Living in the Landscape
May 1–December 6, 2008
University of Toronto Art Centre
Living in the Landscape presents a small selection of Canadian paintings from the first half of the twentieth century. With one exception they offer images of rural and small-town Canada. They depict the habitations that generations of Canadians have created, or, at least, the marks that Canadians have left on their surrounding terrain through toil and cultivation.
Despite an emphasis on Ontario (King, Palgrave, Thornhill, and Toronto) the works encompass sites in Nova Scotia, Quebec and the prairies, and they evince a range of feeling from the luxurious warmth of C. W. Jefferys’ Wheat Stacks on the Prairie (1910), to the quiet pastoral beauty of J.E.H. MacDonald’s Farm Lane Thornhill (1931), to the relative gloom of two works by Lawren Harris. In Harris’ Top of the Hill, Spadina Avenue (c. 1909-10) and Ontario Hill Town (1926), solitary houses speak of isolation and dislocation, rather than community.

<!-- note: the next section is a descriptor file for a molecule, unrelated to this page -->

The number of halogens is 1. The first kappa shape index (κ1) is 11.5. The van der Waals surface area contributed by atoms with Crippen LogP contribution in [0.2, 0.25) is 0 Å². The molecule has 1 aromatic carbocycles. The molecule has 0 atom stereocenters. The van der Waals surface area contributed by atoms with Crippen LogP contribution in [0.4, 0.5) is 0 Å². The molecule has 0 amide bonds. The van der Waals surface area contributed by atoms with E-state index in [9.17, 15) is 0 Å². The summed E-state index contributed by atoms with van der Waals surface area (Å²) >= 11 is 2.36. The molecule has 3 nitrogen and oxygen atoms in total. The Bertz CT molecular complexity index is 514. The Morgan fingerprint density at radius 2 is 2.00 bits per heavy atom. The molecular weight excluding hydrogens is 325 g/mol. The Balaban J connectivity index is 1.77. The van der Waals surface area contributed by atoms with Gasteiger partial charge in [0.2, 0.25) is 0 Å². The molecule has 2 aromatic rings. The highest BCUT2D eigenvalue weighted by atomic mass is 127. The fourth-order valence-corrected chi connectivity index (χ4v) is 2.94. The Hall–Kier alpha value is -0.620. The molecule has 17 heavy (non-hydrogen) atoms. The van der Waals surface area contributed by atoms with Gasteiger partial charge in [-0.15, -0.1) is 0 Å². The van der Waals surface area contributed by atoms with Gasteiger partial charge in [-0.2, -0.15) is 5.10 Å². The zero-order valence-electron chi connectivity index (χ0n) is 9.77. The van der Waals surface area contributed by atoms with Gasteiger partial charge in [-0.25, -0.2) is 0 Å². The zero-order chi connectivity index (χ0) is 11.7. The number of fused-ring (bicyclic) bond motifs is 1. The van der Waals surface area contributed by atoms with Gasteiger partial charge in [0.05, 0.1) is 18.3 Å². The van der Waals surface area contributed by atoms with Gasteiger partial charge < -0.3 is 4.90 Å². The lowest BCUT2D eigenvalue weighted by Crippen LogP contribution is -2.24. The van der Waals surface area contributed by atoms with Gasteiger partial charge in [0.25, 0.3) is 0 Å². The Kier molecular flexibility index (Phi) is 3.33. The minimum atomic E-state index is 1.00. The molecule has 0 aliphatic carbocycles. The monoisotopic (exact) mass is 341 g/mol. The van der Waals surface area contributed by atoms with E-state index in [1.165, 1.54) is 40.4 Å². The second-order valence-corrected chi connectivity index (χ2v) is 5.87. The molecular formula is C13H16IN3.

Yet, in all the paintings there is a pervasive balance, an implication that the human beings and activities depicted are contained within the environment, rather than dominating, or being overwhelmed by it. Here is no epic struggle, but a sense of the quiet moments of life lived within the landscape, on a small and, at least on the surface, uneventful, scale. A sense of normalcy pervades.
We gratefully acknowledge the project support of Manulife Financial.
Title Image: Henri Masson, Boy in Boat, not dated. Oil on canvas. 55 x 65 cm.